Deflategate became a whirlwind of a scandal for the National Football League: its poster boy, New England Patriots quarterback Tom Brady, suspended; its Super Bowl winner caught cheating; and the public engaged with football for all the wrong reasons. Major League Baseball wouldn't want to deal with anything similar.

To that end, MLB implemented new rules concerning its game balls this season, according to an Associated Press report Tuesday. The regulations essentially work to ensure that game balls are always under MLB watch: A league representative now watches the balls get transferred from the clubhouse to the umpires’ room and an MLB security person now brings the new supply of balls to the field instead of a ball boy or ball girl, who used to do the task. The measures -- reportedly first discussed in the MLB’s winter meetings in December -- allow the league to keep tabs on the game balls from the pre-game through the final out. The timing of the report, one day after Brady got slapped with a four-game suspension, perhaps served to assure fans that the league's baseballs were being watched. But it doesn’t mean baseballs won’t be tampered with. In fact, tampering apparently happens all the time.

Last year New York Yankees starting pitcher Michael Pineda was caught with pine tar -- a sticky substance used for grip on bats -- streaking up his neck. The official MLB rules state a pitcher can’t add a foreign substance to the ball, like pine tar, Vaseline or suntan lotion. It was a high-profile cheating violation in a big game between the Yankees and rival Boston Red Sox.

Pineda received an automatic 10-game suspension, which at first glance seemed steep. But starting pitchers take the mound only once every five games, so it amounts to just two starts lost. In total, 10 games lost is just 16.2 percent of a 162-game baseball regular season. In comparison, Tom Brady's four-game suspension  amounts to 25 percent of the season.

The moves to keep baseballs under MLB’s watch can only be a good step, said Marc Edelman, associate professor of law with a sports specialty at Baruch College, Zicklin School of Business. “Sports leagues and integrity of play, it’s not just an issue -- it’s the issue,” said Edelman.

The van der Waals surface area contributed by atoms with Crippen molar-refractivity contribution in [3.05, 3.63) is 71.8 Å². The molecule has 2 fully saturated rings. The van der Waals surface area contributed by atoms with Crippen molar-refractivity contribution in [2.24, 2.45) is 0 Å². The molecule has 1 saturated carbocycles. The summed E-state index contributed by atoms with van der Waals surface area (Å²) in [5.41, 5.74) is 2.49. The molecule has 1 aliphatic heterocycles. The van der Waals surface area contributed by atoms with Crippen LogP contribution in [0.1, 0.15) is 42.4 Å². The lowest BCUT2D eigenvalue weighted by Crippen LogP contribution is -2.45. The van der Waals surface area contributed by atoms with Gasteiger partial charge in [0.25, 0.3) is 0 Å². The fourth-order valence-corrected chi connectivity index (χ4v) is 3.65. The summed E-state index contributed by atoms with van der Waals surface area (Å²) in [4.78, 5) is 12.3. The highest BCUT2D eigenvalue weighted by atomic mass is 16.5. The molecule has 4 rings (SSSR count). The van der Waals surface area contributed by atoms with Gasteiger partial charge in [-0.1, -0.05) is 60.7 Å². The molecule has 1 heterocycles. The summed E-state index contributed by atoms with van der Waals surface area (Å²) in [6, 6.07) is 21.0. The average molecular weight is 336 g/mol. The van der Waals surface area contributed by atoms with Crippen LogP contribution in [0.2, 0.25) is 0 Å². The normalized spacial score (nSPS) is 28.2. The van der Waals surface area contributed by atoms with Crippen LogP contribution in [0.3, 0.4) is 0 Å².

However, pine tar use among pitchers still persists.


In an article after the Pineda incident, ESPN's Jerry Crasnick wrote that pine tar use for pitchers was not going away. In terms of the severity of the practice, the baseball world ranked it "somewhere [on par] with sign-stealing in that vast middle ground of gamesmanship rituals," Crasnick wrote. 

Perhaps 90 percent of pitchers are using some sort of substance, especially suntan lotion, to get a superior grip on the baseball, according to a 2013 Yahoo report. The practice isn't exactly harmless. A better grip on the ball allows for more control, which some batters report liking because it makes for more safety when a pitcher is throwing a hard ball at a speed of more than 90 miles an hour. But every mound already comes equipped with a rosin bag to reduce moisture on a pitcher's hand and improve control. Pine tar and suntan lotion also help a pitcher get more break on a pitch -- meaning a curveball drops more, a sinker dips harder, a two-seam fastball tails more severely -- which is an invaluable added benefit. Former star pitcher Dwight Gooden commented to that effect on Twitter (via Crasnick).

A deflated football, meanwhile, allows for a better grip and advantage during a game, and it's not an entirely uncommon practice. During the height of the original Deflategate controversy, former NFL quarterback Matt Leinart hinted as much on Twitter.
The component parts of what caused Deflategate and baseball infractions -- like Pineda's or Tampa Ray's reliever Joel Peralta or the accusations against Red Sox starter Clay Bucholz -- are seemingly similar. The biggest difference might be a long history of the tampering, with legends like Gaylord Perry messing around with baseballs. Yet an infraction for adding a substance seems relatively light, especially for a league that suspended the troubled Alex Rodriguez for an entire season. The MLB doesn't want bad PR for a Deflategate-type controversy.

"It is certainly a smart move of Major League basegball to put a policy in place," Edelman said. "[The MLB's] goal is to attempt to ensure the same thing doesn’t happen in their sport." 

But a weighted-down or lightened baseball was never really a concern for baseball. A shifted-in-weight ball is hard on a pitcher's arm as well as a player's bat. "We can't deflate 'em," Yankees pitcher CC Sabathia said to the AP. "It's precautionary I guess." 

The new rules cannot hurt MLB because a league's integrity matters most, as Edelman pointed out. But it doesn't mean the new additions will truly stop baseballs from being tampered with. The players who do get caught adding a substance to a baseball get punished less severely than the NFL's Brady. Perhaps it will take an extremely high-profile player, getting caught in a big-time game -- like Brady in the AFC Championship -- but so far MLB's most common form of ball-tampering has yet to draw the casual fan's interest.